ALL MANAGERS must plan and manage projects. You may be in production, trying to determine a better way to cut costs in the plant. You may be in marketing, charged with laying out a marketing plan for a new product. You may have to audit the books in one office of your company, in hopes of improving efficiency. All of these projects, and numerous others in your organization, involve deadlines, particular results, budgets, and ambiguity. They require coordination among numerous people, and they require innovation to solve problems. Indeed, projects are the lifeblood of innovation, and today’s managers must create innovation in order to compete in a changing world. All managers can do a better job of getting innovative projects done on time, within budget, and according to desired quality standards.
Why must we manage projects more effectively? One clear reason is the rapid technological change that we continue to experience. Every year, one of every eight jobs in the United States did not exist the year before; every year one of every nine jobs is eliminated.1 Furthermore, we are not integrating our most vital resource—people—with these new jobs in a way that taps people’s potential. A recent survey revealed that fewer than 25 percent of employees say they are working near full potential. Half of those surveyed do only what is required to keep their jobs. And 75 percent said they could be significantly more effective.2
Some would say that we need a revolution in the way we plan and manage our work, our projects, and our innovation if America is to survive, let alone improve. In the foreword to a recent book, The Leadership Challenge, Tom Peters writes, “The manager-leader revolution is not optional if you are interested in your children’s well-being.”3 These are strong words. Do we have the answers for this necessary revolution? Yes, some managers do know the answers.
What we and others have learned from experience, as well as from research on effective project managers, is that the reason some managers get the job done is that they plan and manage effectively.4 First they plan, then they manage the plan. Then they continue to plan/manage, plan/manage until they get the job done. We would all agree it is important to plan and manage projects effectively; the difference is that effective project managers do it.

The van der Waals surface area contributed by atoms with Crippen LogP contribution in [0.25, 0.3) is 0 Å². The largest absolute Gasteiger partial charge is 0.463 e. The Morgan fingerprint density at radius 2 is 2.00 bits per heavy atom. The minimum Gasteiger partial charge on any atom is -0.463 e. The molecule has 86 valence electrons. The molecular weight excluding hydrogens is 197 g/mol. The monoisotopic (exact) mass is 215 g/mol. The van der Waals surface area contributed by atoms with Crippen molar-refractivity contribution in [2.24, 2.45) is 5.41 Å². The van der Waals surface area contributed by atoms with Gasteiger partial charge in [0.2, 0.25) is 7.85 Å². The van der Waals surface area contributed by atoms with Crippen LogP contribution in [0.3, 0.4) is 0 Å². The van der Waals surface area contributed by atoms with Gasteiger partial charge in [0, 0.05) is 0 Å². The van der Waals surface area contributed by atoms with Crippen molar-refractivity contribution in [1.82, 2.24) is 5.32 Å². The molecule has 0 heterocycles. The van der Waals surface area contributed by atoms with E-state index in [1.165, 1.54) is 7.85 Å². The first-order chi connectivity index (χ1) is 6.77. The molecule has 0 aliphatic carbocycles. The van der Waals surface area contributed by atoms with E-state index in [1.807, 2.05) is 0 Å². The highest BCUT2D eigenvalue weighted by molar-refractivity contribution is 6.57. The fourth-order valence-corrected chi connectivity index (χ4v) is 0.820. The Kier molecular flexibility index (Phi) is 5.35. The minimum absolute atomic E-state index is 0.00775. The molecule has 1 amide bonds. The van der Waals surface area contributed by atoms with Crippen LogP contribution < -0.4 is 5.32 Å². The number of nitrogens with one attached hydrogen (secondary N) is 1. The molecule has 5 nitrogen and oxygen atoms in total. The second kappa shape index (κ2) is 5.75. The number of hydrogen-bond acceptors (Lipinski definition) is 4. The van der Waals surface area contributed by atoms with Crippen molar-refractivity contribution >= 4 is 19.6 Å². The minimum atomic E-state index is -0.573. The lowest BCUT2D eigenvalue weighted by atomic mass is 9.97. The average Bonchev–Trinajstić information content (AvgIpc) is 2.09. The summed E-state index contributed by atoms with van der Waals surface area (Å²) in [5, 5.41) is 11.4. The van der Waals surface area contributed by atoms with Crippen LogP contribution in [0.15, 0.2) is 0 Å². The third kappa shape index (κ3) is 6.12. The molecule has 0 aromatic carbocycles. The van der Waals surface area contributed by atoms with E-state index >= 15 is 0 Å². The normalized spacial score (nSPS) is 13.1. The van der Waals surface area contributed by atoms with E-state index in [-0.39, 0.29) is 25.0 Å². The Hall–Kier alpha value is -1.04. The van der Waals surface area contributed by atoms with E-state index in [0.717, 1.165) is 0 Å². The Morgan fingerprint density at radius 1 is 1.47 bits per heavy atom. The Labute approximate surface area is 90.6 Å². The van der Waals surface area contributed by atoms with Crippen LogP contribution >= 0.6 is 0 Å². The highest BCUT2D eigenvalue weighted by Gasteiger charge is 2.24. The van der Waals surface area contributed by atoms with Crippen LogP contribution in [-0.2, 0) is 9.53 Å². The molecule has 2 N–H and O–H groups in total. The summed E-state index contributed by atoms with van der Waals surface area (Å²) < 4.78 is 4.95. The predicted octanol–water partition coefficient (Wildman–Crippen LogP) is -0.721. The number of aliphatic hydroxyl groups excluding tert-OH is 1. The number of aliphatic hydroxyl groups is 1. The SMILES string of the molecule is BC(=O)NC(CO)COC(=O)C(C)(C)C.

1. Bureau of Labor Statistics (Washington, DC, 1987).
2. D. Yankelovich & Associates, Work and Human Values (New York: Public Agenda Foundation, .1983).
3. J.M. Kouzes and B.Z. Posner, The Leadership Challenge: How to Get Extraordinary Things Done in Organizations (San Francisco: Jossey-Bass, 1987).
4. W.A. Randolph and B.Z. Posner, Effective Project Planning and Management: Getting the Job Done (Englewood Cliffs, NJ: Prentice-Hall, 1988); also see
D.P. Slevin and J.K. Pinto, “Balancing Strategy and Tactics in Project Implementation,” Sloan Management Review, Fall 1987, pp. 33–42.
5. Randolph and Posner (1988).
6. S. Kerr, “On the Folly of Rewarding A while Hoping for B,” Academy of Management Journal 18 (1975): 769–783.
7. L. Stuckenbruck, The Implementation of Project Management: The Professional’s Handbook (Reading, MA: Addison-Wesley, 1981).
8. Randolph and Posner (1988).
9. A. Poor and B. Brown, “Project Management Software: The Top Sellers,” PC Magazine, 11 February 1986, pp. 155–164.
10. B.Z. Posner, “Managing High Technology Professionals” in Handbook of Technology Management, ed. D.E. Kocaoglu (New York: John Wiley & Sons, forthcoming).
11. G.E. Manners et al., “Motivating Your R&D Staff’ Research Management, September–October 1983, pp. 12–16.
12. G.N. Powell and B.Z. Posner, “Excitement and Commitment: Keys to Project Success,” Project Management Journal 15, No. 4 (1984): 39–40.
13. Kouzes and Posner (1987).
14. Randolph and Posner (1988).
15. B.Z. Posner, “What’s All This Fighting about in Project Management?” IEEE Transactions in Engineering Management 33 (1986): 207–211.
16. C.F. Bolster, “Negotiating: A Critical Skill for Technical Managers’ Research Management, November–December 1984, pp. 18–20.
17. R.D. Archibald, Management of High Technology Programs and Projects (New York: John Wiley & Sons, 1976).
18. Kouzes and Posner (1987).
19. A. Shapero, Managing Professional People: Understanding Creative Performance (New York: The Free Press, 1985).